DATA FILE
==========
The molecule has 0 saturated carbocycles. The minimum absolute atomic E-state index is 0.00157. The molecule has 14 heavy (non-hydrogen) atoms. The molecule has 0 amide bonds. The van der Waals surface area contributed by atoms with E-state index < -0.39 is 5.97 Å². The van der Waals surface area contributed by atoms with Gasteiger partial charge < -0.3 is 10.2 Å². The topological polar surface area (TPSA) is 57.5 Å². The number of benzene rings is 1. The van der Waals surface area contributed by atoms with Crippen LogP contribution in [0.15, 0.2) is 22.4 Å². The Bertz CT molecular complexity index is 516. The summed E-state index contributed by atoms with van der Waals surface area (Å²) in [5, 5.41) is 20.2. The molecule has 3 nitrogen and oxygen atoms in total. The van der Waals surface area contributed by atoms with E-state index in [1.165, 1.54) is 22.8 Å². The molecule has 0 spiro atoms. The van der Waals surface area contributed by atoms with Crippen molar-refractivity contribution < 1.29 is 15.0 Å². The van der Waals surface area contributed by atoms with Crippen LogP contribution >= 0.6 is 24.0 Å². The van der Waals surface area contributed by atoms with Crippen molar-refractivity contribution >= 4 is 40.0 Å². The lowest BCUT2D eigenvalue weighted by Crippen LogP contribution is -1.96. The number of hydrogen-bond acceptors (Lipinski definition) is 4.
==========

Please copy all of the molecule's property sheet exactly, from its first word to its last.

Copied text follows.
The molecule has 0 saturated carbocycles. The minimum absolute atomic E-state index is 0.00157. The molecule has 14 heavy (non-hydrogen) atoms. The molecule has 0 amide bonds. The van der Waals surface area contributed by atoms with E-state index < -0.39 is 5.97 Å². The van der Waals surface area contributed by atoms with Gasteiger partial charge < -0.3 is 10.2 Å². The topological polar surface area (TPSA) is 57.5 Å². The number of benzene rings is 1. The van der Waals surface area contributed by atoms with Crippen LogP contribution in [0.15, 0.2) is 22.4 Å². The Bertz CT molecular complexity index is 516. The summed E-state index contributed by atoms with van der Waals surface area (Å²) in [5, 5.41) is 20.2. The molecule has 3 nitrogen and oxygen atoms in total. The van der Waals surface area contributed by atoms with E-state index in [1.165, 1.54) is 22.8 Å². The molecule has 0 spiro atoms. The van der Waals surface area contributed by atoms with Crippen molar-refractivity contribution < 1.29 is 15.0 Å². The van der Waals surface area contributed by atoms with Crippen LogP contribution >= 0.6 is 24.0 Å². The van der Waals surface area contributed by atoms with Crippen molar-refractivity contribution >= 4 is 40.0 Å². The lowest BCUT2D eigenvalue weighted by Crippen LogP contribution is -1.96. The number of hydrogen-bond acceptors (Lipinski definition) is 4.